Monday, July 25, 2016

Award for the Most Hideous Lectionary Ever

In an article entitled "Books That Cry Out the Unique Richness and Holiness of God's Word," I argued that somewhere along the line, we decided to forego the expense and trouble of creating beautiful artifacts for the sacred liturgy, and settled for a combination of aesthetic mediocrity and repellent modern ugliness. Sometimes it seems as if intentions are good but artistic ability is totally lacking; other times it seems that the intentions are actually modernist and the goal is to repudiate past tradition in favor of a newly-fashioned religion of the future. Whatever the case may be, in my article I provided photos of exquisite historic lectionaries and modern imitations in a similar vein, as well as of some unremarkable contemporary lectionaries.

Recently, I came across a set of lectionaries that struck me as the most hideous I'd ever seen. Since there may come a day when our children and grandchildren do not believe us when we regale them with stories of such things -- they will protest that we are surely exaggerating like a bunch of tippling fishermen -- I thought it worthwhile to reproduce some images here, followed by the palate cleansing contrast of several books in my library that enshrine the Word of God and the rite of the liturgy in a beauty that befits them.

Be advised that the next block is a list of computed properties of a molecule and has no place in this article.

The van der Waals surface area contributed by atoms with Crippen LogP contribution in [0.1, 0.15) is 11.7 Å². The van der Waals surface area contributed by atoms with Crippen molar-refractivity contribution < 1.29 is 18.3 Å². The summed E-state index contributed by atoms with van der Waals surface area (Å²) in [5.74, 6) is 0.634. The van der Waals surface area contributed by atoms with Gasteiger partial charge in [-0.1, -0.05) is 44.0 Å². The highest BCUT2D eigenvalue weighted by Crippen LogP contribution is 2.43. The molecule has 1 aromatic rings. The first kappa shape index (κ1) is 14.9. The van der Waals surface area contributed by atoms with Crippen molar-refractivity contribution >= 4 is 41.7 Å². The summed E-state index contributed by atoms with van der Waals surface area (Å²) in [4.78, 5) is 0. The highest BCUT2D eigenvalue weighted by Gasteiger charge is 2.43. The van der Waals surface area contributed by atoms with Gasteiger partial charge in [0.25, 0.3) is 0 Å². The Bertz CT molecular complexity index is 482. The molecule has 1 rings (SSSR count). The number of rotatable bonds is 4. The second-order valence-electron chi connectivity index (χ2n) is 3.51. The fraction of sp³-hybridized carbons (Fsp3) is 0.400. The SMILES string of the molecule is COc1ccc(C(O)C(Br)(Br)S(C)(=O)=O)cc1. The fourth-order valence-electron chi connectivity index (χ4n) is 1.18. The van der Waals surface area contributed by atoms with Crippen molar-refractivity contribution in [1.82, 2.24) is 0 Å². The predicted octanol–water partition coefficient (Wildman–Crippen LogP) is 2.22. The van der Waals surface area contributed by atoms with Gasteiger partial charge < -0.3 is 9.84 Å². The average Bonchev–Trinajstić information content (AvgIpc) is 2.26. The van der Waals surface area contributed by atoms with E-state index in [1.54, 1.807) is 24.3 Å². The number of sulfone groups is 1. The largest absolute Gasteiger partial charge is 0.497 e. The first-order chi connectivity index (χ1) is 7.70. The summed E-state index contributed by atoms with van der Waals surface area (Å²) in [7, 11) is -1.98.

First, the books published in 1999:

Examples of the inside "artwork," which reminds me of projects we did in elementary school:

Now for something completely different:

An episcopal book from 1940
Graduale Romanum from 1948
The Divine Liturgy: An Anthology for Worship (Ottawa, 2004)
And saving the best for last, here is a deluxe Vulgate published by Desclee in 1881, which was given to me and my wife as a wedding gift by some generous friends who lucked out in a used book store. It seems to me that if one is going to publish God's very own words to mankind (trusting that we believe in the inspiration, inerrancy, and infallibility of Sacred Scripture), one ought to do it some such way as this. Wouldn't it be marvelous if lectionaries for Mass could have this appearance? At least we could start with the usus antiquior lectionary, because it has been relatively stable over the course of the centuries, and, being in the Church's mother tongue, its text would not need to be updated every few decades by a committee.

Laus tibi, Christe!

(By the way, as odd as this will sound, I'll be happy to send the three-volume hideous lectionary to anyone who wants it as a museum piece, a coffee-table item, a cautionary tale, etc., if you can pay the shipping. Contact me by email.)

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